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BIRMINGHAM, Ala. – According to the Centers for Disease Control and Prevention, more than 12 percent of men age 18 and older are in fair or poor health leading to obesity, hypertension and even mortality. Medical professionals from the University of Alabama at Birmingham have provided a few tips to help men get healthy.
Regular physical exercise is recommended to keep your cardiovascular system and brain healthy. Exercise helps lower blood pressure, improve lipid profile, and better control and possibly prevent Type 2 diabetes, as well as provide a longer life. Multiple studies have shown men who exercise regularly have better erections than men who do not exercise.
“A healthy exercise program keeps the heart, lungs and blood vessels working at their best,” said David Geldmacher, M.D., director of the UAB Division of Memory Disorders. “We recommend two and a half hours of moderate exercise per week, like brisk walking, or lesser totals of more intense exercise.”
Although it represents only about 2 percent of the total body weight, the brain gets about 15 percent of the total blood output from the heart, and consumes 20 percent of the body’s oxygen. Geldmacher recommends keeping the delivery systems working at their best with exercise.
Research studies indicate that persistent exercise triggers hormonal pathways that actually help brain cells increase the number of connections with other cells, as well as strengthen the chemical mechanisms of memory. A combination of resistance or strengthening exercise with endurance exercise is ideal for heart and brain health.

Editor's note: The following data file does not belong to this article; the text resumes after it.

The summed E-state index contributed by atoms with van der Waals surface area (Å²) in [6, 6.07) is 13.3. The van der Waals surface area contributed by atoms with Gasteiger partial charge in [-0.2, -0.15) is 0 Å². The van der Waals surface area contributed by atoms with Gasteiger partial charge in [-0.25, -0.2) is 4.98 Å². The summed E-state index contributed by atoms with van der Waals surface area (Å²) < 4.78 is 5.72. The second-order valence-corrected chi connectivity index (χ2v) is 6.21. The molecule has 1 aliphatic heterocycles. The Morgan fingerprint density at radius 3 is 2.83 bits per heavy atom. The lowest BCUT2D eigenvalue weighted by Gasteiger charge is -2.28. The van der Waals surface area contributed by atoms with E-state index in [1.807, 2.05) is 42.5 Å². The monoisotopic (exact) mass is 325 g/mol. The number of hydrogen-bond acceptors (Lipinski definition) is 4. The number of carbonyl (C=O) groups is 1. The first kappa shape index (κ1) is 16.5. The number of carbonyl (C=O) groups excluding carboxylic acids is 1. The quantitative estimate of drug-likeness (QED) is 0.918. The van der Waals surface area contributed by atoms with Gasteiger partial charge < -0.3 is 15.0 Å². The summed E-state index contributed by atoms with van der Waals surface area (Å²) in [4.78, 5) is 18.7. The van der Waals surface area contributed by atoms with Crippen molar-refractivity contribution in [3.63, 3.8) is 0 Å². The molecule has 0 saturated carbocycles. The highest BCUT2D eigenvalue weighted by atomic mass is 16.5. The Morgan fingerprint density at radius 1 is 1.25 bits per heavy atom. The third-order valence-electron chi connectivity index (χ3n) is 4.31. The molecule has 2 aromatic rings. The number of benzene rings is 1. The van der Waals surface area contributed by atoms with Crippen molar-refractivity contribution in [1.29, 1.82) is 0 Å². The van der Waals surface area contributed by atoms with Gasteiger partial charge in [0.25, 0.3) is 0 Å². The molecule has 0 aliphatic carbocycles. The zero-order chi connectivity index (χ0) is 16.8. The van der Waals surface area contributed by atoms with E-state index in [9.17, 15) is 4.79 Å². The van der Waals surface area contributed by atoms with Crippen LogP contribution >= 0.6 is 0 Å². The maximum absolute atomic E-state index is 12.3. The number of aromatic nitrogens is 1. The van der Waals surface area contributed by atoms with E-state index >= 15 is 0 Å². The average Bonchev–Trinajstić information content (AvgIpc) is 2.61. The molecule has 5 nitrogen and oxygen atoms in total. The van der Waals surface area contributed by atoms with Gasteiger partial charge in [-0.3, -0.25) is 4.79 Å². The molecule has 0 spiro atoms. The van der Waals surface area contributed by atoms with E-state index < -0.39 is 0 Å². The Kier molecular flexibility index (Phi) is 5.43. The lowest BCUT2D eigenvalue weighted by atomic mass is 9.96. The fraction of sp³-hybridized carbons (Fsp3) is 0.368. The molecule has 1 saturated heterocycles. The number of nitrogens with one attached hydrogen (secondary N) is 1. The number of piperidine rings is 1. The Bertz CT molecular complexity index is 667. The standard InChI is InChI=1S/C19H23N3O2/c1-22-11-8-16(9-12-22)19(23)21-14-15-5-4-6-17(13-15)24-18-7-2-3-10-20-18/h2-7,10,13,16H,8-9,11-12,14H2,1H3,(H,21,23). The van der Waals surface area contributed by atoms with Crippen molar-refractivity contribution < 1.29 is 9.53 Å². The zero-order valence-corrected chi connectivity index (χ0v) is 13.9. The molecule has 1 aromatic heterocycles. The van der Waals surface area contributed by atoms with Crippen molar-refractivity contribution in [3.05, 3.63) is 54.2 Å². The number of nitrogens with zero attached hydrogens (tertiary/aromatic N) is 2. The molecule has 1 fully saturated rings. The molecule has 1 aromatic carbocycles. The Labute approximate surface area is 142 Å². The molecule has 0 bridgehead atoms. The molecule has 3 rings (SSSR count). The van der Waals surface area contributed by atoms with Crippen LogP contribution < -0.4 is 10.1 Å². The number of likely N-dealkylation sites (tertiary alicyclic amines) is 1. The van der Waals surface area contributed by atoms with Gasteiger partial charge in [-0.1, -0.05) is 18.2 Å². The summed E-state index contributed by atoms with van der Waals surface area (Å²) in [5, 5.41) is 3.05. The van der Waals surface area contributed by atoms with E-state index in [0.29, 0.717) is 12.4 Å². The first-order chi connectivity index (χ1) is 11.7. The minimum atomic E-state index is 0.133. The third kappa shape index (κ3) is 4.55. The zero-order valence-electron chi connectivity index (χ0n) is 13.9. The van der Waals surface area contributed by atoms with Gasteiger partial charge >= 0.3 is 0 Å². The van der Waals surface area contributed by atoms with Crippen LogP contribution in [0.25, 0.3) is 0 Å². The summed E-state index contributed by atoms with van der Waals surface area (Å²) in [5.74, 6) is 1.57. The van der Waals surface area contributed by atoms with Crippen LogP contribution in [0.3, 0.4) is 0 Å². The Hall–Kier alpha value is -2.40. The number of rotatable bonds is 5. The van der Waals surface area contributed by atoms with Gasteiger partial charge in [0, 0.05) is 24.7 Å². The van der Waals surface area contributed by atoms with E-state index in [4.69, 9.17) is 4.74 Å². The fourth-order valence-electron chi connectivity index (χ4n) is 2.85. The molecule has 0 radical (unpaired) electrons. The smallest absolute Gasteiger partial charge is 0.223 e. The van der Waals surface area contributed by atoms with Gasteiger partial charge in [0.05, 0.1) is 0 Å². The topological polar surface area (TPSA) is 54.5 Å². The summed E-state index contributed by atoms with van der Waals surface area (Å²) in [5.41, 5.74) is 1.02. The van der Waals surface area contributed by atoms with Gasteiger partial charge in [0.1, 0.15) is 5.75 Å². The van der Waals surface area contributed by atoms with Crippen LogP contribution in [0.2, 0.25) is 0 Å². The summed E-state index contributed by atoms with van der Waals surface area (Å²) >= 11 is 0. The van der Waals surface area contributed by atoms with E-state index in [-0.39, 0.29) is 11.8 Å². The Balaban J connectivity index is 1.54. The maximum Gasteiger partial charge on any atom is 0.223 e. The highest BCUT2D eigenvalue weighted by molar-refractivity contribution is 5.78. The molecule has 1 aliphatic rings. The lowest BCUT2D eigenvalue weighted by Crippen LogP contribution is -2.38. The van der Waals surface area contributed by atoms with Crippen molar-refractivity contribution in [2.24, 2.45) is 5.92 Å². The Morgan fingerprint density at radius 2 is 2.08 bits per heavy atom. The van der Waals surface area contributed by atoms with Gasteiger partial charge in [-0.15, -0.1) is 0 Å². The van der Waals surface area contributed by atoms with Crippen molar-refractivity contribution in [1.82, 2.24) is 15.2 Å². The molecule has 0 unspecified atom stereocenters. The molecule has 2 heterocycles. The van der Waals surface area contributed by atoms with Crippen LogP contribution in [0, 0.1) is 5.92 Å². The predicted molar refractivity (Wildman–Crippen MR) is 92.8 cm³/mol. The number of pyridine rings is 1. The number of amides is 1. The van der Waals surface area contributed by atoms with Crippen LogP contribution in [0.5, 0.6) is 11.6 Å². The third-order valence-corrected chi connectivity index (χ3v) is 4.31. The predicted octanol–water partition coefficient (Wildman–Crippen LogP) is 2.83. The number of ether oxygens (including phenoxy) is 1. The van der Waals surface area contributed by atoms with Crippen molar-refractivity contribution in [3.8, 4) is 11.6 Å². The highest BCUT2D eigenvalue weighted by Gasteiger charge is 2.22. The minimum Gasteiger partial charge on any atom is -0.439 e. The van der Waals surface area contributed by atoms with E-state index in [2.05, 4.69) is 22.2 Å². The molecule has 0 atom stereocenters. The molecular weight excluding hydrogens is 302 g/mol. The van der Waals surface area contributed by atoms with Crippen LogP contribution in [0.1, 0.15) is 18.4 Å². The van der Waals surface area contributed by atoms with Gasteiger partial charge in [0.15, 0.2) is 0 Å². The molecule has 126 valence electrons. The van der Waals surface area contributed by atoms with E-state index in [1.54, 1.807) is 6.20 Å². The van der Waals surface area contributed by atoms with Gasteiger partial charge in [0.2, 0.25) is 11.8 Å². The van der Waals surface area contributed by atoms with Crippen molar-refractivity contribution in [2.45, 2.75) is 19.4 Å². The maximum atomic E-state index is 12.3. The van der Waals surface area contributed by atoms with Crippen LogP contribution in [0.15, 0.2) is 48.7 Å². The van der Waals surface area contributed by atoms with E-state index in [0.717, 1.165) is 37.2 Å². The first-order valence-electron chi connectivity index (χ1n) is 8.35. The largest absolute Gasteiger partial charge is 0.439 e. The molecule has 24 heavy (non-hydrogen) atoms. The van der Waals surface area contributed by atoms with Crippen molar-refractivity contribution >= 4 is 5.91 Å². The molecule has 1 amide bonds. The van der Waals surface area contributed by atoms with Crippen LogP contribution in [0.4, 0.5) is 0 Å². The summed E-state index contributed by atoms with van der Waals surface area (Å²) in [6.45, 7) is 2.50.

“The time to act is now, while the brain is healthy,” Geldmacher said. “Nowhere in the neurosciences are we able to get the brain to grow new, functioning neurons. However, brain-protective mechanisms, like exercise, get their best shot to work a little bit at a time over long periods.”
Those with medical issues should maintain regular checkups for blood pressure, cholesterol and diabetes using medications as prescribed to keep those numbers in the healthy range, recommends Geldmacher.
Known for its innovative and interdisciplinary approach to education at both the graduate and undergraduate levels, the University of Alabama at Birmingham is the state of Alabama’s largest employer and an internationally renowned research university and academic medical center; its professional schools and specialty patient-care programs are consistently ranked among the nation’s top 50. UAB’s Center for Clinical and Translational Science is advancing innovative discoveries for better health as a two-time recipient of the prestigious Center for Clinical and Translational Science Award. Find more information at www.uab.edu and www.uabmedicine.org.
EDITOR’S NOTE: The University of Alabama at Birmingham is a separate, independent institution from the University of Alabama, which is located in Tuscaloosa. Please use University of Alabama at Birmingham on first reference and UAB on all subsequent references.